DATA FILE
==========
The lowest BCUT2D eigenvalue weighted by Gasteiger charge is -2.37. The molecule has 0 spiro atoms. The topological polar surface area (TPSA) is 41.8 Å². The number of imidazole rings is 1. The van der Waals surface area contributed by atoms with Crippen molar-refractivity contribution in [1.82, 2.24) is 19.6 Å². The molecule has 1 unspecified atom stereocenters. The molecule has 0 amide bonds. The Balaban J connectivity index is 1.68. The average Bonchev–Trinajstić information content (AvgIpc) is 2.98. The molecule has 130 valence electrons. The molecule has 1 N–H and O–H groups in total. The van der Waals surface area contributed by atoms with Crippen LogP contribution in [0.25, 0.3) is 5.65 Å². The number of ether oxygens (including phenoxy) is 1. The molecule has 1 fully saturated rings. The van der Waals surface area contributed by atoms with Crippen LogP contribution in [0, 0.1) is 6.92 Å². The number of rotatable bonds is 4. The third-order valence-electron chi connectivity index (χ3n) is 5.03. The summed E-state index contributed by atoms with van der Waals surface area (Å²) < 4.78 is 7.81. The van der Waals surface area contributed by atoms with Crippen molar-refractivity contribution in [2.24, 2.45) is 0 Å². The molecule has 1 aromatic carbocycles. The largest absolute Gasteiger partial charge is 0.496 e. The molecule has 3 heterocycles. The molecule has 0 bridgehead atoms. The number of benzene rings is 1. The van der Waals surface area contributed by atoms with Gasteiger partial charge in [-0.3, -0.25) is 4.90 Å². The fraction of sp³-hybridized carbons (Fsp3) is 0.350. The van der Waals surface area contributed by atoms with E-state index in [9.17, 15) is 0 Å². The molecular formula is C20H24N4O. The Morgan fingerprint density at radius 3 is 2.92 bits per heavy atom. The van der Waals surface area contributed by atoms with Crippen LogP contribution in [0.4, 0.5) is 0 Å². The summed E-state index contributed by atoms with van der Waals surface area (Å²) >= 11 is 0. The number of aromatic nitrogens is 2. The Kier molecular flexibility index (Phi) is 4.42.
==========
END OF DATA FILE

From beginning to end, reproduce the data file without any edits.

The lowest BCUT2D eigenvalue weighted by Gasteiger charge is -2.37. The molecule has 0 spiro atoms. The topological polar surface area (TPSA) is 41.8 Å². The number of imidazole rings is 1. The van der Waals surface area contributed by atoms with Crippen molar-refractivity contribution in [1.82, 2.24) is 19.6 Å². The molecule has 1 unspecified atom stereocenters. The molecule has 0 amide bonds. The Balaban J connectivity index is 1.68. The average Bonchev–Trinajstić information content (AvgIpc) is 2.98. The molecule has 130 valence electrons. The molecule has 1 N–H and O–H groups in total. The van der Waals surface area contributed by atoms with Crippen LogP contribution in [0.25, 0.3) is 5.65 Å². The number of ether oxygens (including phenoxy) is 1. The molecule has 1 fully saturated rings. The van der Waals surface area contributed by atoms with Crippen LogP contribution in [0, 0.1) is 6.92 Å². The number of rotatable bonds is 4. The third-order valence-electron chi connectivity index (χ3n) is 5.03. The summed E-state index contributed by atoms with van der Waals surface area (Å²) < 4.78 is 7.81. The van der Waals surface area contributed by atoms with Crippen molar-refractivity contribution in [2.24, 2.45) is 0 Å². The molecule has 1 aromatic carbocycles. The largest absolute Gasteiger partial charge is 0.496 e. The molecule has 3 heterocycles. The molecule has 0 bridgehead atoms. The number of benzene rings is 1. The van der Waals surface area contributed by atoms with Gasteiger partial charge in [-0.3, -0.25) is 4.90 Å². The fraction of sp³-hybridized carbons (Fsp3) is 0.350. The van der Waals surface area contributed by atoms with E-state index in [9.17, 15) is 0 Å². The molecular formula is C20H24N4O. The Morgan fingerprint density at radius 3 is 2.92 bits per heavy atom. The van der Waals surface area contributed by atoms with Crippen LogP contribution in [0.4, 0.5) is 0 Å². The summed E-state index contributed by atoms with van der Waals surface area (Å²) >= 11 is 0. The number of aromatic nitrogens is 2. The Kier molecular flexibility index (Phi) is 4.42.